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In an ideal world, Ehud Olmert and George W. Bush would finish the weighty part of their meeting in five minutes and move on to talking about their families, their children and sports. Bush would promise to destroy Iran's nuclear facilities and thus remove the existential threat hanging over Israel, while Olmert would promise to withdraw from the territories, evacuate the settlers and create a Palestinian state, thus giving Bush the "legacy" of a two-state solution.

If it depended on the U.S. president and the Israeli prime minister alone, this scenario might be possible. Bush is fiercely opposed to Iran's having a nuclear bomb, while Olmert wants to leave the territories "in order to save Zionism." But these leaders, who will meet in the White House tomorrow, are not free agents. They both face hostile constituencies who give them failing grades in polls as well as political systems that compel them to avoid taking risks.

The Democratic victory in the Congressional elections, which has been interpreted as Bush's punishment for getting stuck in Iraq, has reduced the chances that the U.S. will attack Iran and thus released Israel from the unbearably difficult decision of whether or not to attack Iran's nuclear installations itself. The Bush administration is signaling a revision of its foreign policy: It promised to coordinate its actions with the Democrats and to search for an exit strategy vis-a-vis Iran.

Olmert, for his part, has recently promised territorial compromises and a mass release of Palestinian prisoners. These are empty promises, however, at least until the government in the Palestinian Authority is replaced. For now, Olmert is even postponing compliance with the U.S. request to transfer rifles from Egypt to Abbas' forces in Gaza. Not a single outpost has been evacuated since the elections. How will Olmert gain the power needed for a far-reaching agreement in the West Bank, and who will be his Palestinian partner?

There is a price to pay for the political handcuffs restraining Bush and Olmert: Israel is growing closer to war with Iran and getting sucked deeper into the quicksands of Gaza. The hope that the "international community" would somehow restrain Iranian President Mahmoud Ahmadinejad is dying. The pronouncements issued in Jerusalem and Tehran are growing more strident as both countries increase their military strength and seek diplomatic refuge in the UN Security Council. In an interview to Newsweek before leaving for the U.S., Olmert hinted at a possible Israeli military operation.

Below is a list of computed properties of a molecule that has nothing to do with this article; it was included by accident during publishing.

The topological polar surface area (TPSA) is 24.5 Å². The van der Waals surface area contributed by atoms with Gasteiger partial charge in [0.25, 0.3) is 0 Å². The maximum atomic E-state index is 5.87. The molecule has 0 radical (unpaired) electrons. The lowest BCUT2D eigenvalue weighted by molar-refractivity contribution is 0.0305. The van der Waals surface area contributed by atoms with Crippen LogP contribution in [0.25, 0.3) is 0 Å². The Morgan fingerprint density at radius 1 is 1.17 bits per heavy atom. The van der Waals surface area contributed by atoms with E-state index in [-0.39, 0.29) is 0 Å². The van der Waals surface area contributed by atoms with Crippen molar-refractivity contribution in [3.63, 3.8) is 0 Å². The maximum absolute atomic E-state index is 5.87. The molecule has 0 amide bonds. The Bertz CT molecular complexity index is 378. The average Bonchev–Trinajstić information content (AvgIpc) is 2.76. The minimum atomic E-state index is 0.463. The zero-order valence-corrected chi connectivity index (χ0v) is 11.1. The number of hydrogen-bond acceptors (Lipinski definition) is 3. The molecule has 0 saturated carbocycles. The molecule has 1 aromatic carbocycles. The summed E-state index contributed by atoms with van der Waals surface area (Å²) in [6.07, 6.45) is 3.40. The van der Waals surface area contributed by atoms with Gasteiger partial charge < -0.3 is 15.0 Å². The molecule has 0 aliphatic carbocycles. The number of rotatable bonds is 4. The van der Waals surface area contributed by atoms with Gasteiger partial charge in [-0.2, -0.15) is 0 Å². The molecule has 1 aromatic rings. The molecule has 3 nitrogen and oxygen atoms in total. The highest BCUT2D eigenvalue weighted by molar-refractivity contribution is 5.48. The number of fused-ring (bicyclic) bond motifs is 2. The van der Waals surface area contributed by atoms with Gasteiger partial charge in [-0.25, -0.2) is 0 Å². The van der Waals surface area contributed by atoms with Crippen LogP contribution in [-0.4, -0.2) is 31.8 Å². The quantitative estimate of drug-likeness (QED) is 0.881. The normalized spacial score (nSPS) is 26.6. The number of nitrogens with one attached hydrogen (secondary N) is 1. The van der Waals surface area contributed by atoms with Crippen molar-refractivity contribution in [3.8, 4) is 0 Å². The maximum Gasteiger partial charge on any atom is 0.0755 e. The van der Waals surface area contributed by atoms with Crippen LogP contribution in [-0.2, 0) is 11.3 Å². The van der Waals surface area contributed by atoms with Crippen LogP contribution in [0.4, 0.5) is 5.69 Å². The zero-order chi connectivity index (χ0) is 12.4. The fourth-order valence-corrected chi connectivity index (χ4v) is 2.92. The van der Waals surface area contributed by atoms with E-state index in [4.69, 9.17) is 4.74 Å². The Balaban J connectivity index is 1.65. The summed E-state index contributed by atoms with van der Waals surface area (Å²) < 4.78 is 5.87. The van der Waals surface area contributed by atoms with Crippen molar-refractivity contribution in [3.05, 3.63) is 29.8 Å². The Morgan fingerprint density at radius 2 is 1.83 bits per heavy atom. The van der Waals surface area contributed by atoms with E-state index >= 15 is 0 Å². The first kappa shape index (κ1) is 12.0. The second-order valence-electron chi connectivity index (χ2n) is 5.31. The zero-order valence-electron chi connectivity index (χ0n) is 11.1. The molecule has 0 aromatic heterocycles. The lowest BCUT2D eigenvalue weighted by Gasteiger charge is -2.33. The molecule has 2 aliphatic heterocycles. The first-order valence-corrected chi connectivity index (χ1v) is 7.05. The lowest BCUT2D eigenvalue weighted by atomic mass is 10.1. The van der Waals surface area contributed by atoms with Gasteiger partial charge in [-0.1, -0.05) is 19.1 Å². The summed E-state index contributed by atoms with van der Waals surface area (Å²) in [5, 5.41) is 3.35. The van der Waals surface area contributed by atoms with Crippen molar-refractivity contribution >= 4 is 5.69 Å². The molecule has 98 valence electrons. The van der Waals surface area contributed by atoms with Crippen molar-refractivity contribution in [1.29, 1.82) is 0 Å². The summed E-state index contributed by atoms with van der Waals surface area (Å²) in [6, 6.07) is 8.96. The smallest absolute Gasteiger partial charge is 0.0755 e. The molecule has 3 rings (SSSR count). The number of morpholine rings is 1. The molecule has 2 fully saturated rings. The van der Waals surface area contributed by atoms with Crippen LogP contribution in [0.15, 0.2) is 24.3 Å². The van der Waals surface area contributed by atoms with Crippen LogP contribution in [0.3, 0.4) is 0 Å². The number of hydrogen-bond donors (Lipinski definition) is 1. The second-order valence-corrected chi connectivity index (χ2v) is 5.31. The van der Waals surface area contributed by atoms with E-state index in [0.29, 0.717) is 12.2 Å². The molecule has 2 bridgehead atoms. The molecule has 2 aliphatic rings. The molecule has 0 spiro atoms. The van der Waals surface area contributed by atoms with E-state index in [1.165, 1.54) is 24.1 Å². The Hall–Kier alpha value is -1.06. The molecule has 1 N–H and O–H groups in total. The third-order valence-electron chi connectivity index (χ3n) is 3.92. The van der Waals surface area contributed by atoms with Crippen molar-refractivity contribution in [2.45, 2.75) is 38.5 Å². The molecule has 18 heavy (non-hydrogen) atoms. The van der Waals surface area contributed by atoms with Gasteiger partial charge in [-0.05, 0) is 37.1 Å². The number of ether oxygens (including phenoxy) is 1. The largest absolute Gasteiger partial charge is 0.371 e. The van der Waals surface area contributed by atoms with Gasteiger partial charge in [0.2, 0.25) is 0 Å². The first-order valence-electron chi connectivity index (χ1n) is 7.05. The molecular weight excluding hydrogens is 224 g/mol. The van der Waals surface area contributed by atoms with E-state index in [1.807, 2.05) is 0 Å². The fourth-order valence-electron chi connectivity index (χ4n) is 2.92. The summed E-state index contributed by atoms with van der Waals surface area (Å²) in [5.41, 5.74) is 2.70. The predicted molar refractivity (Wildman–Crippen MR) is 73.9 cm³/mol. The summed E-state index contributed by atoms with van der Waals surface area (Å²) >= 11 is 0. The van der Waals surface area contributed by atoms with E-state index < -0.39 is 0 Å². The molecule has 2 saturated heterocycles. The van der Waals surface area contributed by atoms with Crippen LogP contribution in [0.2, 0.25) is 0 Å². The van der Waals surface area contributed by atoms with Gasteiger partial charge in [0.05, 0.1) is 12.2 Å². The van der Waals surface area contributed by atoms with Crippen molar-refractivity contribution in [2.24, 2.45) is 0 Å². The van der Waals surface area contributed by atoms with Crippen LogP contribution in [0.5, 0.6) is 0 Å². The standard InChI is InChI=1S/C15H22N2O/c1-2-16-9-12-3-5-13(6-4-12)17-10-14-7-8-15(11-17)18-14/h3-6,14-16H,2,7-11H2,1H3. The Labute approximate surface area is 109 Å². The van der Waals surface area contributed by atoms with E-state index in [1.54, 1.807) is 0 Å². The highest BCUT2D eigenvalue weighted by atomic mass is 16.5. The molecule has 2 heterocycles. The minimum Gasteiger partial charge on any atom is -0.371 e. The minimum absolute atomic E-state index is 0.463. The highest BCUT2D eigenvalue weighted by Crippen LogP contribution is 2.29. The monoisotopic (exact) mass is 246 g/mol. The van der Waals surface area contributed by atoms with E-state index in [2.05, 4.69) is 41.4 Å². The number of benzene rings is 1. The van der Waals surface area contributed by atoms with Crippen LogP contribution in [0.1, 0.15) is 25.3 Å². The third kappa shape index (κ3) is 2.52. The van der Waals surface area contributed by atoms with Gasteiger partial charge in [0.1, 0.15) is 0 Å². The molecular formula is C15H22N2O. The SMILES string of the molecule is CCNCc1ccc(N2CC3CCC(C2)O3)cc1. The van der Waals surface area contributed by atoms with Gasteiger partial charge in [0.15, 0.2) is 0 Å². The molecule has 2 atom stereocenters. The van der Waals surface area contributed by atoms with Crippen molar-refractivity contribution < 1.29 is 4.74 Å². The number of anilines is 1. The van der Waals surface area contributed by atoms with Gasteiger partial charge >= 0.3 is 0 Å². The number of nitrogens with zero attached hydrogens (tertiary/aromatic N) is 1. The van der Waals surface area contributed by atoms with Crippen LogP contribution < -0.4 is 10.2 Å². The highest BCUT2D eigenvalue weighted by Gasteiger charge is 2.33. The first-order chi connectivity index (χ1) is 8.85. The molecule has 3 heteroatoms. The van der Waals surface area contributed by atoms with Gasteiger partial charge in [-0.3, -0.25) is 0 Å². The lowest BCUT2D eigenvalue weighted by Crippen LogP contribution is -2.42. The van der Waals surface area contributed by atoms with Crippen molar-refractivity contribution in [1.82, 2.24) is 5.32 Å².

Israel's "low profile" policy in the face of the Iranian threat evaporated over the past several weeks as the world's impotence in dealing with Iran became more obvious. The remarks by Deputy Defense Minister Ephraim Sneh to the Jerusalem Post exposed Israel's dilemma. Sneh explained that an Iranian nuclear bomb could destroy the Zionist enterprise even if the bomb was never used, since its very existence would lead Jews to emigrate from Israel. Such statements will certainly put additional pressure on the government.

That will be Olmert's primary message to Bush. Will a veiled threat be sufficient to rouse the U.S. into saving Israel and attacking Iran? Will Olmert's promises to withdraw from the territories in exchange persuade the administration?

Various Israeli sources believe the State Department, headed by Condoleezza Rice, will try to revive Israeli-Palestinian talks and initiate measures that will win approval in Europe, the Arab world and the Democratic Congress. The U.S. will continue to support Israeli military operations in the territories while demanding more consideration for the Palestinians; and if a Palestinian unity government is created, it will look for a way to remove the restrictions on the PA.